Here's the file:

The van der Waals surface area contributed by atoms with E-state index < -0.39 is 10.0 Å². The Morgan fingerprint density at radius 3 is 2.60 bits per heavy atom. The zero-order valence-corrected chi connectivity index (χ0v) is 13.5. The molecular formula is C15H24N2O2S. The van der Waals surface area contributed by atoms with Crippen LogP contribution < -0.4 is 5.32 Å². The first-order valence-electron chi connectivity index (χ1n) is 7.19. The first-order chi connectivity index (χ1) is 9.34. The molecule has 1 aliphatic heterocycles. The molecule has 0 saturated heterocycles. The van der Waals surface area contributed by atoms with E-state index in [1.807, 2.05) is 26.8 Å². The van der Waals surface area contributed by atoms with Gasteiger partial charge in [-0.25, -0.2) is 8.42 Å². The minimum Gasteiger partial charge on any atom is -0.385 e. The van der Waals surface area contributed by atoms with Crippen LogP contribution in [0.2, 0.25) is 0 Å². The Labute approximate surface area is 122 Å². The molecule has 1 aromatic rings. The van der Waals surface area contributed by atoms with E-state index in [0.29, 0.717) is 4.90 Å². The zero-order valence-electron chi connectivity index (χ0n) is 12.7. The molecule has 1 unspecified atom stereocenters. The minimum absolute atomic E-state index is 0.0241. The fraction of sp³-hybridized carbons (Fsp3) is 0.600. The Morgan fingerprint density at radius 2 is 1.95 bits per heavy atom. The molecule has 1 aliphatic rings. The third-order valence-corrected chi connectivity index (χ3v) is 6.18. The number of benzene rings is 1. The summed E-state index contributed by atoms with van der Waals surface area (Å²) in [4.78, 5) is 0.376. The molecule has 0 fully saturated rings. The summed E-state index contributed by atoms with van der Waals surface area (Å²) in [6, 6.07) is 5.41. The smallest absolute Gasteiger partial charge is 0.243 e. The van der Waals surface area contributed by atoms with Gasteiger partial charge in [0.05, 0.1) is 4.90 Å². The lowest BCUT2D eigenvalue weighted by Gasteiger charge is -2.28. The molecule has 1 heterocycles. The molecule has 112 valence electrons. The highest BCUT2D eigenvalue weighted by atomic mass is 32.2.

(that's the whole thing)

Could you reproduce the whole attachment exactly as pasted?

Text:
The van der Waals surface area contributed by atoms with E-state index < -0.39 is 10.0 Å². The Morgan fingerprint density at radius 3 is 2.60 bits per heavy atom. The zero-order valence-corrected chi connectivity index (χ0v) is 13.5. The molecular formula is C15H24N2O2S. The van der Waals surface area contributed by atoms with Crippen LogP contribution < -0.4 is 5.32 Å². The first-order valence-electron chi connectivity index (χ1n) is 7.19. The first-order chi connectivity index (χ1) is 9.34. The molecule has 1 aliphatic heterocycles. The molecule has 0 saturated heterocycles. The van der Waals surface area contributed by atoms with E-state index in [1.807, 2.05) is 26.8 Å². The van der Waals surface area contributed by atoms with Gasteiger partial charge in [-0.25, -0.2) is 8.42 Å². The minimum Gasteiger partial charge on any atom is -0.385 e. The van der Waals surface area contributed by atoms with Crippen LogP contribution in [0.2, 0.25) is 0 Å². The Labute approximate surface area is 122 Å². The molecule has 1 aromatic rings. The van der Waals surface area contributed by atoms with E-state index in [0.29, 0.717) is 4.90 Å². The zero-order valence-electron chi connectivity index (χ0n) is 12.7. The molecule has 1 unspecified atom stereocenters. The minimum absolute atomic E-state index is 0.0241. The fraction of sp³-hybridized carbons (Fsp3) is 0.600. The Morgan fingerprint density at radius 2 is 1.95 bits per heavy atom. The molecule has 1 aliphatic rings. The third-order valence-corrected chi connectivity index (χ3v) is 6.18. The number of benzene rings is 1. The summed E-state index contributed by atoms with van der Waals surface area (Å²) in [4.78, 5) is 0.376. The molecule has 0 fully saturated rings. The summed E-state index contributed by atoms with van der Waals surface area (Å²) in [6, 6.07) is 5.41. The smallest absolute Gasteiger partial charge is 0.243 e. The van der Waals surface area contributed by atoms with Gasteiger partial charge in [0.05, 0.1) is 4.90 Å². The lowest BCUT2D eigenvalue weighted by Gasteiger charge is -2.28. The molecule has 1 heterocycles. The molecule has 112 valence electrons. The highest BCUT2D eigenvalue weighted by atomic mass is 32.2.